Peace and happy Easter!

Bram

See also: Jesus against the sexism of his time: Martha and Mary

Holy Saturday meditation 2018: the harrowing of hell


A few years ago I had a habit of posting meditations here for the darkest day of the Christian liturgical year,  which holy Saturday certainly is, and today I will continue that tradition, but with a completely different twist.

On Holy Saturday, in between the crucifixion of Christ on Good Friday and the resurrection of Christ on Easter Sunday, we remember Christ being in the grave. This was the darkest day of all. For the disciples this appeared to be the end. Their rabbi and alleged Messiah was dead, and a dead Messiah is a false one…

All hope seemed gone, and as far as I can make out no-one had ever understood Jesus’ own predictions about coming back after three days enough to have hope in anything like the stuff that we know would happen. For us it’s easy, we’ve heard the story countless times… The disciples didn’t have that privilege.

I’ve always done my Holy Saturday meditations from this human point of view:
Peter Rollins and his parable of Lucifer in heaven
Friedrich Nietzsche and the parable of the madman
the psalters’ song ‘momamic’

But there is another way of looking at it. A more realistic way even, if you are able to switch your frame of reference. And while the human viewpoint is not unimportant, there are other viewpoints that should not be ignored.
In the older church there was another focus for this day in between Good Friday and Resurrection Sunday. It is the day when Christ was in the realm of the death, rescuing the imprisoned souls. Classical Christianity called this ‘the harrowing of hell’ and it was quite an important doctrine in ancient Christianity that even got a mention in the apostles’ creed.

And as you see some really weird artworks were made when people tried to depict it. The one on top of my post for example is credited ‘Psalter, Oxford ca. 1220 (BL, Arundel 157, fol. 110r)’, and was going round on facebook today thanks to the fine people of discarding images. This means it’s from the late medieval times, well after the first church but still a while before the reformation.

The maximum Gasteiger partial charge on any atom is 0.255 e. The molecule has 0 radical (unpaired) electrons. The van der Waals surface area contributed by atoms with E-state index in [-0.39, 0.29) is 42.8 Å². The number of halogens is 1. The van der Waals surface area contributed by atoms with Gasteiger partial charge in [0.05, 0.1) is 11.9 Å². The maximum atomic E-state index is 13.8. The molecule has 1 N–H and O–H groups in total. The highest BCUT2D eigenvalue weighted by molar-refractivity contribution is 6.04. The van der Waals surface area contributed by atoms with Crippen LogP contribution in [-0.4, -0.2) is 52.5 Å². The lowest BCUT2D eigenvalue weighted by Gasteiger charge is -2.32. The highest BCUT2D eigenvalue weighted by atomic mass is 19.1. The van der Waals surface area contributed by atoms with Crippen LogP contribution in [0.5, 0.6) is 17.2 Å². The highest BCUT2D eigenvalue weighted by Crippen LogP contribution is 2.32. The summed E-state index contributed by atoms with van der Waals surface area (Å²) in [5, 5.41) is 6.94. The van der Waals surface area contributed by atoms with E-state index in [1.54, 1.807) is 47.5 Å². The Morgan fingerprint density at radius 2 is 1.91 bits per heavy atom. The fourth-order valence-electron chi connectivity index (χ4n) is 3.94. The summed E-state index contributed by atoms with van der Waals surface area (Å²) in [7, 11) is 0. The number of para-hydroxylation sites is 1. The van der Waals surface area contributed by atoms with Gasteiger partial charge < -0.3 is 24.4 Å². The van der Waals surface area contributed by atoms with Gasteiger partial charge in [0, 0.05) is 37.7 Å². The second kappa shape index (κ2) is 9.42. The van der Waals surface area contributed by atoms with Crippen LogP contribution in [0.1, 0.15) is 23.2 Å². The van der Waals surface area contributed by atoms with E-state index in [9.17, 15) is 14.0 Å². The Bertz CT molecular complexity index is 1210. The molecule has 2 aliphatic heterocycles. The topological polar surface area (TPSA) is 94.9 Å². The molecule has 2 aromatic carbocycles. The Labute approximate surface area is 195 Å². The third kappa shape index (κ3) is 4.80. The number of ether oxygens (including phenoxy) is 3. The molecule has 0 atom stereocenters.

The interesting thing with art on this ‘harrowing of hell’ how hell/Hades is sometimes actually pictured as the mouth of a very hungry monster. A monster that lost the fight though…

So what is the moral of my post here? That there are different layers of reality, and we don’t always see what’s going on in other layers. while the disciples were having their darkest hour and had lost all hope, Christ was at work beyond what anyone here could see, freeing souls from hell…

We don’t always see what’s happening, but we do have the promise that the Good, the True and the Beautiful will win in the end, and that the hungry jaws of hell will not have the last word! The deeper magic from before creation will win in the end, and the Light will destroy the shadows of night, and we will see the morning.

The Light will win

peace

Bram

Anthropological field notes#256: Stryper, ‘God damn evil’ and the grumpy blue Zeus of Babylon


Anthropological field notes on exotic cultures and their religion #256: Stryper, ‘God damn evil’ and the grumpy blue Zeus of Babylon

The (at least in some very select cirles) legendary American Christian very oldschool heavy metal band Stryper has announced a new album for later this year named ‘God damn evil’, and revealed the album cover, as well as the song list. Here’s the album cover, which will probably look better in LP format than CD format: (link here)

Notes:
The title and some local taboo words:
Some people in the US seem to be genuinely offended by that title, seemingly because of a local taboo word used in it. For me as a European it’s always a surprise which words are seen as ‘bad’ words by conservative Americans. I would think that God damning evil and evil being damned by God is something a lot of religions agree upon anyway.

The artwork: Babylon and the evil of money
The artwork is very interesting although controversial. One wouldn’t expect otherwise from anything related to the metal scene. And as much metal artwork, once you’re used to the style it’s rather corny.
I don’t really recognise anything resembling God in a Christian sense, but there’s an interesting blue Zeus-like anthropomorphic giant deity destroying a (presumedly) US American city with very prominent banks and money, backed by fireballs and winged angelic figures in the background.

Does that mean that US American cities and banks are evil and damned by God? Interesting thought, and rather refreshing also for a mainstream American band in times of Republicanist Trumpism. US Christianity seems to be rather lacking in recognising how evil money can be at the moment, and it will rather worship the market and the rich than follow Jesus words about the poor. So having American mainstream artists acknowledging this is probably a good thing.

Typological remark: Cities as archetypal motif are common in the bible, with usually the good city ([New] Jerusalem) against the bad city (Babylon). This clearly is Babylon, which is connected to merchants and money in revelation 18.

The artwork: blue grumpy Zeus the destroyer